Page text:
Even so, Skloot says the country's history of segregation in medical care meant that African-American patients were often treated as second-class citizens.

"Black patients were treated much later in their disease process," she says. "They were often not given the same kind of pain management that white patients would have gotten and they died more often of diseases."

Skloot says those conditions likely applied to Lacks as well. But for the family Lacks left behind, one of the sorest spots in their foremother's story is the question of who profited off her stolen cells — because in addition to being some of the first cells to be grown, they were also the first to be commercialized.

"There's now a multi-billion-dollar industry based on buying and selling tissues and cells and patenting genes," Skloot says, "and that really all started with her cells."

The doctor who first cultivated Lacks' cells, Dr. George Gey, originally shared them with colleagues for free. Several years later, a factory was set up to mass-produce the HeLa (Henrietta Lacks) cells at a rate of about 6 trillion cells a week. That's when a for-profit model took hold.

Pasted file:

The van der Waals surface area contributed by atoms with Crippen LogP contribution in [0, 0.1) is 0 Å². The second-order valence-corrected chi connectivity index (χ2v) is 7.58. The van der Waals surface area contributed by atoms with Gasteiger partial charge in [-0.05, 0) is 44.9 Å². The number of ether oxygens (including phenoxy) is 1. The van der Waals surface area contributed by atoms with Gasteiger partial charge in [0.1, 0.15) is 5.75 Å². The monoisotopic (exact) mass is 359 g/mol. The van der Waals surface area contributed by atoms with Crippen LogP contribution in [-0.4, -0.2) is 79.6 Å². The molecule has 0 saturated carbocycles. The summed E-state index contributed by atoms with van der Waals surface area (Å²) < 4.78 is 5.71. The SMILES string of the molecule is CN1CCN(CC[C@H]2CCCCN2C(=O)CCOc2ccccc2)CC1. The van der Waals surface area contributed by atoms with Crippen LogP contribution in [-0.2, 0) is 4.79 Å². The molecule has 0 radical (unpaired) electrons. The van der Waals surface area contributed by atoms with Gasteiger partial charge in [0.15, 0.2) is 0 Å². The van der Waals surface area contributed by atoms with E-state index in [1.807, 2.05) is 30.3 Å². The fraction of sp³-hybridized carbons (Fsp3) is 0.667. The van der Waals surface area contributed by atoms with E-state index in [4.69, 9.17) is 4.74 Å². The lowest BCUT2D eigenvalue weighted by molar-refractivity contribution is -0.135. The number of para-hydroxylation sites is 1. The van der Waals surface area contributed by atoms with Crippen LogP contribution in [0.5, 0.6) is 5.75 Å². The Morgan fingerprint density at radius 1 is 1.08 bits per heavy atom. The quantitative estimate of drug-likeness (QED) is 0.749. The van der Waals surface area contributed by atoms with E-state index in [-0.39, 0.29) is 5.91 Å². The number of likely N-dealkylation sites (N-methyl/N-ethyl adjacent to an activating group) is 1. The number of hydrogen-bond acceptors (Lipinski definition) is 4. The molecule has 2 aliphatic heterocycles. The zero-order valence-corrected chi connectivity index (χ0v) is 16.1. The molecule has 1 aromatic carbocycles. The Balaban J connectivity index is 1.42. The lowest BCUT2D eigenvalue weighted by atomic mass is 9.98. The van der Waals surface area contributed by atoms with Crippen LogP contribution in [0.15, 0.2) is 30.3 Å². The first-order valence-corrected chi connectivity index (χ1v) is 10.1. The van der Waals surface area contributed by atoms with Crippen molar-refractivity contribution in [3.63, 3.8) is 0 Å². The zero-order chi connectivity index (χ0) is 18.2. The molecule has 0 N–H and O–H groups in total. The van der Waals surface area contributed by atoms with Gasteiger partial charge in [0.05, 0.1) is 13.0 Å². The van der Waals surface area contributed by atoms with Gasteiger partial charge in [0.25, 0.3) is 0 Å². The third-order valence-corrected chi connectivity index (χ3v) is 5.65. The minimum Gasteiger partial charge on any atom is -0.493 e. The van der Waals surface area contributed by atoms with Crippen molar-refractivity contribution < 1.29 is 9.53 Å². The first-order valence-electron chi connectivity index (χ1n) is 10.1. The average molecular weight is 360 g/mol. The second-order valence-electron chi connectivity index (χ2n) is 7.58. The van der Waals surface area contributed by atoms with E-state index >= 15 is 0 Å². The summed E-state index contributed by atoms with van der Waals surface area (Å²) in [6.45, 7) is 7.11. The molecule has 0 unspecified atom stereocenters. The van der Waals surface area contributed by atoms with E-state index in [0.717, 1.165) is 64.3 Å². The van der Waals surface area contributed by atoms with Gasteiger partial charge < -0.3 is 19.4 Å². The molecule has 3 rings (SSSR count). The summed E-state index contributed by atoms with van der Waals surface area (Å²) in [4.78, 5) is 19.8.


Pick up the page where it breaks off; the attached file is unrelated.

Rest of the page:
"For scientists, growing cells took so much work that they couldn't get much research done," Skloot explains. She likens the process to a scientist having to build a new microscope from scratch each time he or she wanted to look through one. "So the selling of cells was really just for the sake of science, and there weren't a lot of profits."

Of course, that's all changed. Today, Skloot says, a vial of HeLa cells can be purchased online for about $250 a vial.

Still, the question of who should and should not have profited from the cells is a complicated one.

"If you'd taken Henrietta's cancer and put it on a table, it would have died," Skloot says. "It took innovation and various other things to make the cells grow, but obviously, they needed the cells in the first place."

Copyright 2014 NPR. To see more, visit http://www.npr.org/.

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Many colleges are assigning all incoming freshman a common book to read and discuss in their first week on campus. (iStockphoto.com)

College Freshmen Learn From 'Henrietta Lacks'

Aug 25, 2011 (Talk of the Nation)

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In recent years, a growing number of colleges have begun assigning "common reads," books that all first year students read over the summer, and then discuss during their first week of school.